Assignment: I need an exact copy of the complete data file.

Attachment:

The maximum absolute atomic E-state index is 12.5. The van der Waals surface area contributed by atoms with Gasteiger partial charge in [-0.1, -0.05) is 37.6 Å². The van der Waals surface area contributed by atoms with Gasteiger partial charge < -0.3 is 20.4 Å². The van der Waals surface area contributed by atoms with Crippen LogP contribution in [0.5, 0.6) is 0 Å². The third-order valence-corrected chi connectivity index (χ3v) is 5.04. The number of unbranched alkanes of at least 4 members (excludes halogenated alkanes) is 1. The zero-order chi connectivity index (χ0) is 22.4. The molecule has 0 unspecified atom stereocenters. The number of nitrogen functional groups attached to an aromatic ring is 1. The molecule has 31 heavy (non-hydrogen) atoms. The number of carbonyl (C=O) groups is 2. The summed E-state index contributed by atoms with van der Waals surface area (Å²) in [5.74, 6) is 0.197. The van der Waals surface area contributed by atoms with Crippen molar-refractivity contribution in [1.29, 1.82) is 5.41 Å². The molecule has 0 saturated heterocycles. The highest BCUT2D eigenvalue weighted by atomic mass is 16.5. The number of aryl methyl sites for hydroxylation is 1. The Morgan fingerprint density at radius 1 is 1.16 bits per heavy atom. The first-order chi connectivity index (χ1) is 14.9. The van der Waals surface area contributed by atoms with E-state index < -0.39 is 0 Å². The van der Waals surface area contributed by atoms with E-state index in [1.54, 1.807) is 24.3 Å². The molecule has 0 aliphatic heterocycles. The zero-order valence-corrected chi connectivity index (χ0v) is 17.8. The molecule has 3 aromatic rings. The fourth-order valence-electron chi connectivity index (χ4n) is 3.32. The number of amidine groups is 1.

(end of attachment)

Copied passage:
The maximum absolute atomic E-state index is 12.5. The van der Waals surface area contributed by atoms with Gasteiger partial charge in [-0.1, -0.05) is 37.6 Å². The van der Waals surface area contributed by atoms with Gasteiger partial charge < -0.3 is 20.4 Å². The van der Waals surface area contributed by atoms with Crippen LogP contribution in [0.5, 0.6) is 0 Å². The third-order valence-corrected chi connectivity index (χ3v) is 5.04. The number of unbranched alkanes of at least 4 members (excludes halogenated alkanes) is 1. The zero-order chi connectivity index (χ0) is 22.4. The molecule has 0 unspecified atom stereocenters. The number of nitrogen functional groups attached to an aromatic ring is 1. The molecule has 31 heavy (non-hydrogen) atoms. The number of carbonyl (C=O) groups is 2. The summed E-state index contributed by atoms with van der Waals surface area (Å²) in [5.74, 6) is 0.197. The van der Waals surface area contributed by atoms with Crippen molar-refractivity contribution in [1.29, 1.82) is 5.41 Å². The molecule has 0 saturated heterocycles. The highest BCUT2D eigenvalue weighted by atomic mass is 16.5. The number of aryl methyl sites for hydroxylation is 1. The Morgan fingerprint density at radius 1 is 1.16 bits per heavy atom. The first-order chi connectivity index (χ1) is 14.9. The van der Waals surface area contributed by atoms with E-state index < -0.39 is 0 Å². The van der Waals surface area contributed by atoms with E-state index in [1.54, 1.807) is 24.3 Å². The molecule has 0 aliphatic heterocycles. The zero-order valence-corrected chi connectivity index (χ0v) is 17.8. The molecule has 3 aromatic rings. The fourth-order valence-electron chi connectivity index (χ4n) is 3.32. The number of amidine groups is 1.